Dog-friendly museums you can visit in Britain

Days out with the dog are often best spent outdoors, but here in Britain, we can’t always rely on good weather. And while dog walks can be enjoyed regardless of rain and wind, it can sometimes be difficult to tempt your pet – and the kids – out for a stroll when it’s soggy on the other side of the front door. Fortunately, there are plenty of exciting rainy-day activities to be enjoyed, and visiting a dog-friendly museum is one of them. Here are some of our favourites.

Written by Lottie Gross

5 minute read

Paws & Stay
Photo Credit: The Pencil Museum

Pencil Museum, Derwent, Cumbria

What sounds like a dull dedication to a writing utensil is actually one of the most compelling museums in Britain: the tiny but brilliant Pencil Museum has a thrilling exhibition all about these handy little tools, which are made down the road at the Derwent Pencil Factory. Stroll around with your four-legged friend as you find out how pencils were used by spies in WWII, see the largest yellow pencil in the world, and squint at the incredible miniature sculptures on display, made from the tips of pencils. You’ll be handed a quiz on arrival, and if you complete all the answers correctly, you’ll win a prize on your way out.

The Weald & Downland Museum, Chichester, Sussex

Put on the map thanks to the hit TV show: The Repair Shop, which is set within one of the creaking agricultural barns on site, the intriguing buildings of the Weald and Downland Museum make a great day out with the dog. There are old mills that still work to this day, tiny 1950s bungalows decorated for their period, and barns stacked full of old agricultural equipment and mock Victorian sweet shops or blacksmith’s workshops. Exploring with the dog is a real pleasure, and they’re even allowed in the café, which serves a mean bacon sandwich (be prepared to resist puppy dog eyes).

Paws & Stay
Photo Credit: Bodmin Keep

Bodmin Keep, Bodmin, Cornwall

Bodmin Keep is a part indoor, part outdoor museum dedicated to all things military. Expect local military history, uniform exhibits and artworks depicting historic battles all set within a 160-year-old military keep. Kids will love dressing up in the various military garments supplied, and there are special events put on during school holidays and half terms to get them engaged with our wartime history. Dogs are welcome throughout on a lead.

Dundee Museum of Transport, Scotland

Few museums are more interactive than this: at Dundee’s Museum of Transport, you can clamber in and out of many of the vintage cars, buses, trams and train carriages on display. You’ll see early-years aeroplanes hanging from the ceilings, and even be able to climb inside old fire trucks with the dog. Plus, waggy dogs will get treats and fuss on arrival from the friendly team. After you’ve explored the museum, head a little further along the River Tay to nearby Broughty, where The Ship Inn does fantastic beer and local mussels and there’s a kids’ playground by the water.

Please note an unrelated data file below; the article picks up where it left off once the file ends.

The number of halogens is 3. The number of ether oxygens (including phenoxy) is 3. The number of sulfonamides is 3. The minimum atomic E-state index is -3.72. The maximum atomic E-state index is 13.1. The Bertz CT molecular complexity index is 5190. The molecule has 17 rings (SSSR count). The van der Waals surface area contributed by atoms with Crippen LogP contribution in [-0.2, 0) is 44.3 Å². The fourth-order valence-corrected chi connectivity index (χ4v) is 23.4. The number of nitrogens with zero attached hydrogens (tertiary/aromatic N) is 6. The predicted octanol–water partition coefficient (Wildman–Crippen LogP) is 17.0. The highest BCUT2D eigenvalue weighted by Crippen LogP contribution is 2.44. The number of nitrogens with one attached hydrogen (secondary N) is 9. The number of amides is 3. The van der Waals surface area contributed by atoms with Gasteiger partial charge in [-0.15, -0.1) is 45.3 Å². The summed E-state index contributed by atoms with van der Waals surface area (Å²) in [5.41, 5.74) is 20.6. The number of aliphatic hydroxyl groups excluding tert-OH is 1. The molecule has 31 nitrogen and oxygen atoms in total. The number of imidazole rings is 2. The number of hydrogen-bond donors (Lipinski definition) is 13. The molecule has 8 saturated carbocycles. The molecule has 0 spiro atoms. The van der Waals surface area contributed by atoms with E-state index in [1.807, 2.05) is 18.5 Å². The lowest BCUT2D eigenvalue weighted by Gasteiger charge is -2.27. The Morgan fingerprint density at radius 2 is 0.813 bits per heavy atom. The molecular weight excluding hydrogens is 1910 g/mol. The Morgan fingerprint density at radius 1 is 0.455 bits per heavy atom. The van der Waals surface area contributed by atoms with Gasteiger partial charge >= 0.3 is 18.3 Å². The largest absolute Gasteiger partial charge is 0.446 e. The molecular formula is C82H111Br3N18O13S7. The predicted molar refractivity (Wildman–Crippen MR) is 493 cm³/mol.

Paws & Stay
Photo Credit: The Oxford Bus Museum

Oxford Bus Museum, Long Hanborough, Oxfordshire

If transport is your thing, you’ll love the Oxford Bus Museum, where around 40 vintage buses and coaches reside, totally restored to their former glory sitting in the sunshine of a former railway yard in Long Hanborough. These aren’t just average buses, though: many are over 100 years old, and there are unique builds like the Morris Commercial FF, which belonged to the Morris Motors’ brass band and had a raised back end with storage beneath it so the band’s equipment could be transported safely, too. Dogs are welcome to explore all areas when kept on a lead.

Bygones, Torquay, Devon

Bygones is a quirky museum in Torquay that is a real time capsule of the last century, with exhibits and displays on everything from toys to clothes, dating as far back as the 1920s. You can wander around a smattering of Victorian shops, see a 27-ton steam train and watch a model railway trundle on its tiny tracks. The Wartime Britain exhibit offers a fascinating insight into what it was like in the trenches, and the on-site 1940s railway café is a perfect pit stop to relax with your hound before heading home.

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Written by Lottie Gross

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